Furthermore, the authors of the Victorian report note 66% of infections in childcare centres and schools were limited to a single case, but fail to note this is an expected consequence of the overdispersed nature of SARS‐CoV‐2 transmission. About 5–20% of primary cases are responsible for 80% of secondary infections, and about 70% of people do not infect anyone.14,17,18 What was seen in Victorian schools is therefore typical for adults and children alike.

Ryan and colleagues describe asymptomatic infection as not uncommon in children. In fact, their own data show it is very common: in Victoria, 33% of children were asymptomatic compared with 17% of adults.16 This is likely to hinder case‐finding. Indeed, the Victorian report notes that “[a]s children tend to be asymptomatic or develop only mild symptoms, it is harder to detect infection in this age group”.16 The report goes on to state that “[a] surveillance strategy that tests only symptomatic children will fail to identify children who are silently shedding the virus, and who may be infectious”.16 Furthermore, the international data referred to by Ryan et al is a single 4–6 week study conducted at a time of low community transmission, comprising only three active cases.19 In contrast, more recent data from Europe show SARS‐CoV‐2 infections in children are frequent. Random testing of the general community in England shows children (aged 5–12 years) and teenagers (aged 13–17 years) are currently more likely to be infected than any other age group.20 Additionally, compared with persons aged 17 years or over, children (aged < 12 years) and adolescents (aged 12–16 years) are now more likely to be the first case in English households, and are more than twice as likely to infect their household contacts.21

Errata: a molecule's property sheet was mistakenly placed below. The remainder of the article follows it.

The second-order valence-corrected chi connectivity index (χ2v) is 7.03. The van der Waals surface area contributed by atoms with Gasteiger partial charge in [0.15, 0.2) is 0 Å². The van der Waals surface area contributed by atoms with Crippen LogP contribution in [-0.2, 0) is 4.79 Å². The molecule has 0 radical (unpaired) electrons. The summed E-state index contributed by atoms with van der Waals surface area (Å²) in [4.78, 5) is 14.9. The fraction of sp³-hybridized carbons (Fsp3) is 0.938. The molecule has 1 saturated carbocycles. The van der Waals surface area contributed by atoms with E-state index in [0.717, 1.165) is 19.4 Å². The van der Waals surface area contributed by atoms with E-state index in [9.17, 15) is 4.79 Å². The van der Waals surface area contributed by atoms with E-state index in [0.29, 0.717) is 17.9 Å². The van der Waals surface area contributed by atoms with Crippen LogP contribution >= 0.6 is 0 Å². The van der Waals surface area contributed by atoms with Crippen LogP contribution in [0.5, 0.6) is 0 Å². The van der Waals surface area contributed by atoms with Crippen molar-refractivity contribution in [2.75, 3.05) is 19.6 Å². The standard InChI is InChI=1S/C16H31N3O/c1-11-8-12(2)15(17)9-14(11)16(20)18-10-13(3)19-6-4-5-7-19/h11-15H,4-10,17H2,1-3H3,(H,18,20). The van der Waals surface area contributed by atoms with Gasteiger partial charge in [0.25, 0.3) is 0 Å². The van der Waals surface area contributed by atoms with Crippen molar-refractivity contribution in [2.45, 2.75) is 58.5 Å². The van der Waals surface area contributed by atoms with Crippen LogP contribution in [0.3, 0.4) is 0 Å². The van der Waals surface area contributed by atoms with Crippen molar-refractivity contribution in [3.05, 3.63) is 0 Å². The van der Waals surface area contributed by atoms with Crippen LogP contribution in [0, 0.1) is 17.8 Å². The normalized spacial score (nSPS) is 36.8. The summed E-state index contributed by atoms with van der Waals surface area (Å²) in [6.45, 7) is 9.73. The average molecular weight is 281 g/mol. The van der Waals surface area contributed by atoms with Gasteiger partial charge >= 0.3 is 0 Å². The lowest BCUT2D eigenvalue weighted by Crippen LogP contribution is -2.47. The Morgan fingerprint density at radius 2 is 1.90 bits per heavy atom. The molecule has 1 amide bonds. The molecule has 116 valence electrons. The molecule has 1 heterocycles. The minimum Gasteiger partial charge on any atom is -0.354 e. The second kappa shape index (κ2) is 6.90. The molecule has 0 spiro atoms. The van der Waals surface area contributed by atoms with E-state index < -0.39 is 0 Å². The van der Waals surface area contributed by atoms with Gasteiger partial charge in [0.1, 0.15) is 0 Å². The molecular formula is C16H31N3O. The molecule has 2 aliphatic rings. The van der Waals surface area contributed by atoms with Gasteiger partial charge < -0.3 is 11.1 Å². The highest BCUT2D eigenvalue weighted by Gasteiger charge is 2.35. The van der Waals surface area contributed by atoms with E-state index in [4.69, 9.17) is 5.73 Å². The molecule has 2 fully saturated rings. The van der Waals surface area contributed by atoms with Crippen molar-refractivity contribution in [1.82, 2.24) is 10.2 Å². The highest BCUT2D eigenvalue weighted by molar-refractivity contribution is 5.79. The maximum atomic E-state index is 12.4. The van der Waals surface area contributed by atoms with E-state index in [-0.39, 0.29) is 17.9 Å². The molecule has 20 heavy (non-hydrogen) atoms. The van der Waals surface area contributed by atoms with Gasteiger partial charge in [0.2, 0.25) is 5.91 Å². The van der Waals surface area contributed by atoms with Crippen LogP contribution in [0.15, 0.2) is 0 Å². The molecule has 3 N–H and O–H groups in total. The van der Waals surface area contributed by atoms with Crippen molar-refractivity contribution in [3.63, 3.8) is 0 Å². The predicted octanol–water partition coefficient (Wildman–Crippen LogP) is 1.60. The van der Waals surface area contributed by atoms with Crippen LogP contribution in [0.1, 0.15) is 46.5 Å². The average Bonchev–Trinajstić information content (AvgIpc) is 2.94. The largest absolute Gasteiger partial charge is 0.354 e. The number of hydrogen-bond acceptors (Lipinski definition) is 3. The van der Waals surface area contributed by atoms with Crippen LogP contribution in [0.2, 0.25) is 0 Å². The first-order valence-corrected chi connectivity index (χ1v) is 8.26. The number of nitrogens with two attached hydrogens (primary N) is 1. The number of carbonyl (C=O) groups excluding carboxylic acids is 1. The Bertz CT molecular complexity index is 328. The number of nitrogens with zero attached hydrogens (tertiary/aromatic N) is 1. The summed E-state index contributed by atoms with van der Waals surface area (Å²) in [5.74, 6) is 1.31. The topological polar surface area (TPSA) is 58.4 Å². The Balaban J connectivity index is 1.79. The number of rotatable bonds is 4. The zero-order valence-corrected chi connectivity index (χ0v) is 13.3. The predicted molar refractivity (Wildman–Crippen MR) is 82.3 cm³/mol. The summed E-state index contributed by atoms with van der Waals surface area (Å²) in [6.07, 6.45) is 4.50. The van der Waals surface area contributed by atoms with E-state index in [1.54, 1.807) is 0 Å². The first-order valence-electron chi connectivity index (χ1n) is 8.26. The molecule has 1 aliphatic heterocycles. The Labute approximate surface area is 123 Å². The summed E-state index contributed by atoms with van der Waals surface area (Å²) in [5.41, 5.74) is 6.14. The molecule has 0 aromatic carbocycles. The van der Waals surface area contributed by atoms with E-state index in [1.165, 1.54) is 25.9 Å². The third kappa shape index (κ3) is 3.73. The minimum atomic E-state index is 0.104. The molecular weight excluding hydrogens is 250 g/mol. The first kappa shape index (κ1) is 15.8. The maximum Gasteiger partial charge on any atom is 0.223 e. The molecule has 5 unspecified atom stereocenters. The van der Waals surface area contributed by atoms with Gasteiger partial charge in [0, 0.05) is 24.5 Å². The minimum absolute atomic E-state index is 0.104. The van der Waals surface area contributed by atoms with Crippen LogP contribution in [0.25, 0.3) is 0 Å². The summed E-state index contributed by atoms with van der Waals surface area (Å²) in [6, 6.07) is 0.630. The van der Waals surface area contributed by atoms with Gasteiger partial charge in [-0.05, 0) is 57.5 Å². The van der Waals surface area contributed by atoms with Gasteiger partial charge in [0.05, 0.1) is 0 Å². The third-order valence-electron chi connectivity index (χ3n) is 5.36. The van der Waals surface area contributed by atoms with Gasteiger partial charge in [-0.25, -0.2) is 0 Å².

I agree school closures are associated with harms. Unfortunately, difficult choices must be made with regard to weighing those harms against the consequences of failing to adequately suppress transmission. Modelling suggests elimination of COVID‐19 in Victoria would have taken longer to achieve if school closures had not been part of the response.22 Morbidity and mortality attributable to COVID‐19 would inevitably have been greater under such conditions.

Gray and colleagues make a valuable point that children have also been overlooked in health education campaigns. Health education and health promotion are vital tools we must deploy against the pandemic. To succeed, we require a diverse, multidisciplinary approach based on a sound understanding of the epidemiology of COVID‐19 in children.

 

Box – Childcare and school events occurring in Victoria (January–August 2020) and proportion resulting in an outbreak16

Setting and age of first case

Total number of events

Additional cases identified

Proportion resulting in an outbreak (95% CI)

P

No

Yes


Childcare

 

 

 

 

0.005

 Child 0–5 years

54

47

7

13.0% (5.4–24.9%)

 

 Adult ≥ 19 years

52

33

19

36.5% (23.6–51.0%)

 

School

 

 

 

 

0.716

 Child 6–12 years

55

38

17

30.9% (19.1–44.8%)

 

 Adolescent 13–15 years

22

13

9

40.9% (20.7–63.6%)

 

 Adolescent 16–18 years

75

45

30

40.0% (28.9–52.0%)

 

 Adult ≥ 19 years

65

40

25

38.5% (26.7–51.4%)

 


P values are for χ2 test. Data are sourced from the report into coronavirus disease 2019 (COVID‐19) in Victorian childcare centres and schools.16 Confidence intervals (CIs) and P values were calculated by the author. Testing was initially restricted to symptomatic persons. In addition, some close contacts may not have been tested. As such, transmission may be underestimated.16

 

  • Zoë Hyde

  • Western Australian Centre for Health and Ageing, University of Western Australia, Perth, WA

Correspondence: zoe.hyde@uwa.edu.au

Competing interests:

No relevant disclosures.